Last week, in a column on Marilu Munford, I mentioned her grandfather, Charles Henry Smith, who as “Bill Arp” wrote a weekly column for the Atlanta Constitution from 1878 to 1903.

Bill Arp was extremely popular. In fact, it’s possible that for a few years in the 1880s he was the most widely-read writer in the South. His column was syndicated to hundreds of newspapers, and folks from Texas to Florida to Maryland knew his name.

The people in a small Texas community loved Bill Arp so much that they named their town after him, as did the folks in a Douglas County, Georgia, community. Arp, Texas (zip code 75750), and Bill Arp, Georgia, are still on the maps.

Bill Arp was the most famous columnist from Cartersville, but he was not the only one. To the list we must add Sam Jones, Corra Harris, and Rebecca Felton. From time to time this year, I want to tell readers of this column about Cartersville’s other great columnists of the past. We’ll begin with Rebecca Felton.

In 1899, the publisher of the Atlanta Journal decided to add a new feature to the paper’s rural edition (called the Semi-Weekly Journal): a column by Rebecca Latimer Felton, probably the best-known woman in the state at that time. Her brief stint as a U.S. Senator was still over twenty years away, but she had served as her husband’s campaign manager (William was twice elected to the U.S. Congress) and was a frequent contributor to newspapers and magazines.

Introducing the new columnist to the paper’s readers, the publisher noted that rural Georgians needed “an enlargement of social pleasure and opportunities.” Rebecca Felton, who had lived much of her life on a farm, could “be the means of brightening home life in the country.” The publisher added that the new column, addressed “largely to an audience of farmers’ wives and daughters,” would “do a lot of good.”

Rebecca Felton’s “The Country Home” was an eclectic column. She shared her mother’s recipes, told how to make the home more comfortable, and gave advice on clothing and teaching manners to children. She told readers how to remove mildew, bedbugs, warts, and sick room odors. She warned parents to watch their children carefully; she advised young women on the dangers of dancing; and she urged young men to avoid cigarettes, gambling, swearing, and Coca-Cola. One historian referred to the Felton’s columns as “a cross between a modern-day ‘Dear Abby’ and ‘Hints from Heloise.’” What an interesting paradox: the first woman in the U.S. Senate writing an advice column for farm wives!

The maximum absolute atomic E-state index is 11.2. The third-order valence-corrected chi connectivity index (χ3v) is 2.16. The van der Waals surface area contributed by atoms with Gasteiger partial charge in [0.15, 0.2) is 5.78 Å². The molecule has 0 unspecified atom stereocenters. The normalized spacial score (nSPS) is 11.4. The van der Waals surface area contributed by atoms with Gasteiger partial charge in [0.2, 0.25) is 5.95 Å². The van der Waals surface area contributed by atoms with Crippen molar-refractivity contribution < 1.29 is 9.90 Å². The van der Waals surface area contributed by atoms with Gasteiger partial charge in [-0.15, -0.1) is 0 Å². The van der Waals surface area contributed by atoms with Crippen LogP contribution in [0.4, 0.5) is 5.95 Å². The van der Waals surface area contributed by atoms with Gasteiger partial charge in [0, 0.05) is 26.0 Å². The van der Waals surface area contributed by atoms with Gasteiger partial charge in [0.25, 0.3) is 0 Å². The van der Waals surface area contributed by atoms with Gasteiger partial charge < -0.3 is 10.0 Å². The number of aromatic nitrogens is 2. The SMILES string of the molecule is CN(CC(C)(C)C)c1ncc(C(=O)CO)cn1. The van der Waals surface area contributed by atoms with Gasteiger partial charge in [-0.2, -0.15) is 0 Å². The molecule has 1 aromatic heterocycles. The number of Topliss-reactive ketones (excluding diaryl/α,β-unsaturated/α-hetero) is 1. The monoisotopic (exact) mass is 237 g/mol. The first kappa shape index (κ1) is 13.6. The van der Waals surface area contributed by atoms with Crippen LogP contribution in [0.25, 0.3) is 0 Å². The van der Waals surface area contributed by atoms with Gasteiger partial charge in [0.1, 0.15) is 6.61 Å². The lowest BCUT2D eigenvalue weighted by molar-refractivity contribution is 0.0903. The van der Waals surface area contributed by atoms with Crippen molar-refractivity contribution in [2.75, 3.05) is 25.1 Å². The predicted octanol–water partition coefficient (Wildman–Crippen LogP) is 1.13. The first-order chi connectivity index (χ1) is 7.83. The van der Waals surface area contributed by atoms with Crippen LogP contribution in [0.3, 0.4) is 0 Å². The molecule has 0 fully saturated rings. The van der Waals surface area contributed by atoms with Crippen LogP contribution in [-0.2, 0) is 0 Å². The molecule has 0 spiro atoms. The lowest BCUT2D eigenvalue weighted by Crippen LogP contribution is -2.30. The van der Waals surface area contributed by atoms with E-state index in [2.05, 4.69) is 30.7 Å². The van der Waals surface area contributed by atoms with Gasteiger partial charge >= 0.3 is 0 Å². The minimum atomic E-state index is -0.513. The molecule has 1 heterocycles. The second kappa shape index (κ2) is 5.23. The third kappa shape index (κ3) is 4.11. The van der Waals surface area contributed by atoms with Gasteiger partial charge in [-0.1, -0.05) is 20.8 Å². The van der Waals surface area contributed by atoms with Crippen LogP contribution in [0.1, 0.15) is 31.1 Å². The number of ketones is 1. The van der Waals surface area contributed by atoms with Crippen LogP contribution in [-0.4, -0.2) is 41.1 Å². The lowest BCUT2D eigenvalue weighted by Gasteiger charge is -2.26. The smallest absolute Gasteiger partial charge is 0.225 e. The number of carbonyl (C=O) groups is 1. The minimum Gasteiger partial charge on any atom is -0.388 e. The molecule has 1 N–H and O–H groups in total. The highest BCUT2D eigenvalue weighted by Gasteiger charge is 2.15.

But Rebecca Felton was determined to make “The Country Home” into something more. Before too long, she was using the column to discuss religious topics, for example. She criticized Roman Catholicism, Mormonism, and evolution, and she praised the old-time revivalism of Sam Jones and Billy Sunday. She argued for prohibition, convict lease reform, and women’s rights. She wrote on the virtues of crop diversification. She discussed international affairs, often beginning columns with rhetorical questions (“What’s wrong with Russia?” “What’s wrong with Japan?”). She promoted American isolationism, especially against President Woodrow Wilson’s more internationalist foreign policy. She wrote on Confederate reunions, sectional politics, and the South’s racial policies. Looking today at the quarter century of the column’s run, it seems that she wrote on almost everything. As each column was published, Rebecca carefully cut it out and pasted it in a scrapbook.

It’s interesting to note that about half of her “Country Home” columns were written after she left the country home where she and her husband had lived for over half a century (the old Felton homeplace, off Highway 411, which burned two years ago this week). After William died in 1909, she moved from the farm to a house in Cartersville, on the corner of South Avenue and Leake Street, where she carried on one of her last campaigns, against the City’s desire to pave the streets.

Unfortunately, only a few scattered issues of the Semi-Weekly Journal have survived. Anyone who wants to read all of Rebecca Felton’s columns will have to go to the Hargrett Library at the University of Georgia, where the family’s private papers (including Rebecca’s 42 scrapbooks) are located.